Lorax, The

Release date: March 2, 2012
Director: Chris Renaud
Original Book: Dr. Seuss
Screenplay: Cinco Paul & Ken Daurio
Cast: Danny DeVito, Ed Helms, Zac Efron, Taylor Swift, Rob Riggle, Jenny Slate, Betty White

The Lorax‘s story line is fairly simple. A very unlikely hero, living in a city completely made of plastic, arises to save the day. It starts with 12-year-old Ted (Efron), who merely wishes to impress Audrey (Swift), his ideal girl, by finding a real Truffula tree.

Following his grandmother’s advice Ted ventures into the outskirts of the walled city of Thneed Ville to find the Once-Ler (Helms), the only one alive who could tell him about the trees. His involvement in finding these trees brings him to nasty encounters with Mr. O’Hare (Riggle), owner of O’Hare Air. Our villain opposes the idea of trees in Thneed Ville since his whole empire is based upon the absence of fresh air. With trees to produce oxygen for free who would pay for his fabricated fresh air?

Going back and forth between the present events and the tragic story of the Once-Ler, we learn the fate of the trees and we meet The Lorax (DeVito). Although the furry little guardian of the forest is the title character, he seems to play more of a supporting role. I would compare him to a Jiminy Cricket. He comes to personalize the collective conscience.

At its simplest, the movie is very colorful, vibrant and, above all, very comical. It will manage to get some laughs out of you. And if you’re a softie for all things nature, even a few tears in certain scenes. I fell in love with the Once-Ler’s musical numbers, especially ‘How Bad Can I Be’. It was quite chilling.  I also enjoyed Thneed Ville’s final musical number ‘Let it Grow’. That one managed to get me all teary eyed. The musical talent was well chosen, which in itself adds to the good sense of humor of the movie.

All beautiful design, vibrant colors and musical sequences aside, though, the movie feels like propaganda. It’s the ultimate battle between nature preservation and unreserved capitalism. There’s a whole scene dedicated to mocking the present consumerist culture instilled in everything that is North American. That was about 10 minutes of the movie in which two, obviously money hungry, businessmen try convincing Mr. O’Hare to sell bottled fresh air because, according to their studies, people like buying things in bottles.

Unfortunately or fortunately, take it as you will, this has become a repetitive concept in commercial cinema. With this movie, I am reminded of other hits such as Disney/Pixar’s Wall-E and James Cameron’s Avatar, both of which are heavily based on the ‘green’ propaganda. But… aren’t big companies such as Disney and Universal Studios contributors to this mass scale consumerist culture? Just some food for thought.

Rating: ★★¾☆☆ 


A Caribbean Islander who wants to fly. Criminal Justice graduate with a lot to say about social injustice. An eternal scholar. I want to know everything. I blame Disney for making me a total dreamer. My head is mostly in the clouds and I have background music in real life.

9 Responses

  1. Rodrigo says:

    Ed Helms can sing well, based from the few things I’ve heard him. Maybe one day he should try and do a CD on his own?

    Your review makes me a little less skeptical of seeing this film. But I’m gonna give this a shot when I can.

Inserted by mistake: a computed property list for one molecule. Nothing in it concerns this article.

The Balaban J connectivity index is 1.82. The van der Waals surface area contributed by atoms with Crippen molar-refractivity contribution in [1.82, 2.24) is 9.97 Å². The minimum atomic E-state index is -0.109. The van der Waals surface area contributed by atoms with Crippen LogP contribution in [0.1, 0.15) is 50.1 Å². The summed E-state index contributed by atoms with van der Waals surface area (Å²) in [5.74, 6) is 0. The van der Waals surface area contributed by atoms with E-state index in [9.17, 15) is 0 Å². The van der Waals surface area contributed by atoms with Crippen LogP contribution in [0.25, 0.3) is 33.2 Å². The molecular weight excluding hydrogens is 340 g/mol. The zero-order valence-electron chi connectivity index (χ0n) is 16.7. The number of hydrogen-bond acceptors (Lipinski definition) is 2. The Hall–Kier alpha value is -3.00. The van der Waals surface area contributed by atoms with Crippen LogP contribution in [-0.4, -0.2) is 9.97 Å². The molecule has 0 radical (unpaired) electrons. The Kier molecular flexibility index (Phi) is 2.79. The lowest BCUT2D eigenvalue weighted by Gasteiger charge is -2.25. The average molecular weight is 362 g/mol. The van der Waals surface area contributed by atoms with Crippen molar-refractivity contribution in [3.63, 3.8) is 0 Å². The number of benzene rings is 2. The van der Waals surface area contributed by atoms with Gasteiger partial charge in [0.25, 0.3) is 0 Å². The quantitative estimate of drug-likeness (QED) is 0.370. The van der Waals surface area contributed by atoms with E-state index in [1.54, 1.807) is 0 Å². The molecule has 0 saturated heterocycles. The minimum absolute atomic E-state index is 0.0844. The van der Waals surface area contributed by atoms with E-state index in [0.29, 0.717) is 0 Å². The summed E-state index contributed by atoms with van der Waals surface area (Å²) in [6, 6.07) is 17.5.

• ROXY says:

      @Rodrigo, All in all it’s an entertaining movie. I’m not against planting or saving trees either. I’m all for it. It’s just terrible when it becomes a ‘hype’ or an ‘it’ thing. Good examples are Avatar, Twilight and Justin Bieber *feels like a hipster* It’s not them, it’s the fan club!

      • Rodrigo says:

        @ROXY, My skepticism was 50% the message, 50% the possibility of it being a shitty film.

        I wouldn’t lump Avatar in the same category as the other two, mainly because I still think Cameron is a impressive director. The overhype for the Avatar film is another story.

    • ROXY says:

      @Rodrigo, Oh and Helms is definitely a good singer. He gave his character good depth of personality through his singing. There’s also a lot of good artists that were cast to sing in the Thneed Ville crowd numbers. I’m suspecting they’re musical actors but I’d have to investigate more on that.

  2. i love your defense of this film. i really wanna see it myself.

  3. Camiele says:

    I can see where you’re coming from, propaganda is pretty much rampant in most films nowadays. However, truth be told, most films are propaganda… created to give project a certain mindset or propel a particular view on something. It’s just the type of propaganda that we either gel with or not.

    As far as the film’s concerned, I will pretty much see ANYTHING Dr. Seuss related — who, by the way, was one of the biggest proponents of propaganda. It’s all part in parcel with anyone who creates anything for public consumption, especially anything in the media (i.e. books, film, music, etc.)

  4. amy says:

    Hey, guys~~~

    reporting from Taiwan l、;P I was bombarded with The Lorax ads while staying those few hours in LA – ok, I did end up at Universal Studios, so that’s probably it too…

    Not a very big fan of Dr. Seuss stuff but… I generally enjoy The Grinch hahahaha, the Jim Carrey version – even though everyone hates it.

  5. Dan says:

    I think I’ve read a few too many negative reviews about this film to really want to see it. It doesn’t really appeal and looks less geared to the adults taking their children than the children themselves (something Pixar has mastered).

  1. August 17, 2013

    […] sitting in the movie theater waiting for The Lorax to begin, and wondering if my pretzel bites would even make it to the feature film, this little […]

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